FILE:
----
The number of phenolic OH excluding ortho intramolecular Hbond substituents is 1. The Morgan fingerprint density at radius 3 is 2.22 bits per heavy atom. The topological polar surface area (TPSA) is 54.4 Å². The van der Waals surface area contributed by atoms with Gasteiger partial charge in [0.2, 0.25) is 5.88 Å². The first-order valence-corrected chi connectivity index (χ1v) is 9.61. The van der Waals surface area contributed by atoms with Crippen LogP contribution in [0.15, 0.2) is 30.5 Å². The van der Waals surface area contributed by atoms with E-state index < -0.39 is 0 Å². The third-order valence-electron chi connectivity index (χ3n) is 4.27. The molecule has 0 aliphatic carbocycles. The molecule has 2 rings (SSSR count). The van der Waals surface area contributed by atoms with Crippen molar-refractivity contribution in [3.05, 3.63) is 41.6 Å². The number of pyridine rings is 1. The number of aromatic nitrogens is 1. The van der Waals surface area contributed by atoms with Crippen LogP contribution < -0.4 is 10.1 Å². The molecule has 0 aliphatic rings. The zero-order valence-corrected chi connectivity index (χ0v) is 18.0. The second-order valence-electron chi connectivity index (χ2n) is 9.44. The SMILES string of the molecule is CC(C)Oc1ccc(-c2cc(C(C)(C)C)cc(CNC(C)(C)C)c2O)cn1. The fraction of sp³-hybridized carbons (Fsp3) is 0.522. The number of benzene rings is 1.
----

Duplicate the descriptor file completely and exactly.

The number of phenolic OH excluding ortho intramolecular Hbond substituents is 1. The Morgan fingerprint density at radius 3 is 2.22 bits per heavy atom. The topological polar surface area (TPSA) is 54.4 Å². The van der Waals surface area contributed by atoms with Gasteiger partial charge in [0.2, 0.25) is 5.88 Å². The first-order valence-corrected chi connectivity index (χ1v) is 9.61. The van der Waals surface area contributed by atoms with Crippen LogP contribution in [0.15, 0.2) is 30.5 Å². The van der Waals surface area contributed by atoms with E-state index < -0.39 is 0 Å². The third-order valence-electron chi connectivity index (χ3n) is 4.27. The molecule has 0 aliphatic carbocycles. The molecule has 2 rings (SSSR count). The van der Waals surface area contributed by atoms with Crippen molar-refractivity contribution in [3.05, 3.63) is 41.6 Å². The number of pyridine rings is 1. The number of aromatic nitrogens is 1. The van der Waals surface area contributed by atoms with Crippen LogP contribution < -0.4 is 10.1 Å². The molecule has 0 aliphatic rings. The zero-order valence-corrected chi connectivity index (χ0v) is 18.0. The second-order valence-electron chi connectivity index (χ2n) is 9.44. The SMILES string of the molecule is CC(C)Oc1ccc(-c2cc(C(C)(C)C)cc(CNC(C)(C)C)c2O)cn1. The fraction of sp³-hybridized carbons (Fsp3) is 0.522. The number of benzene rings is 1.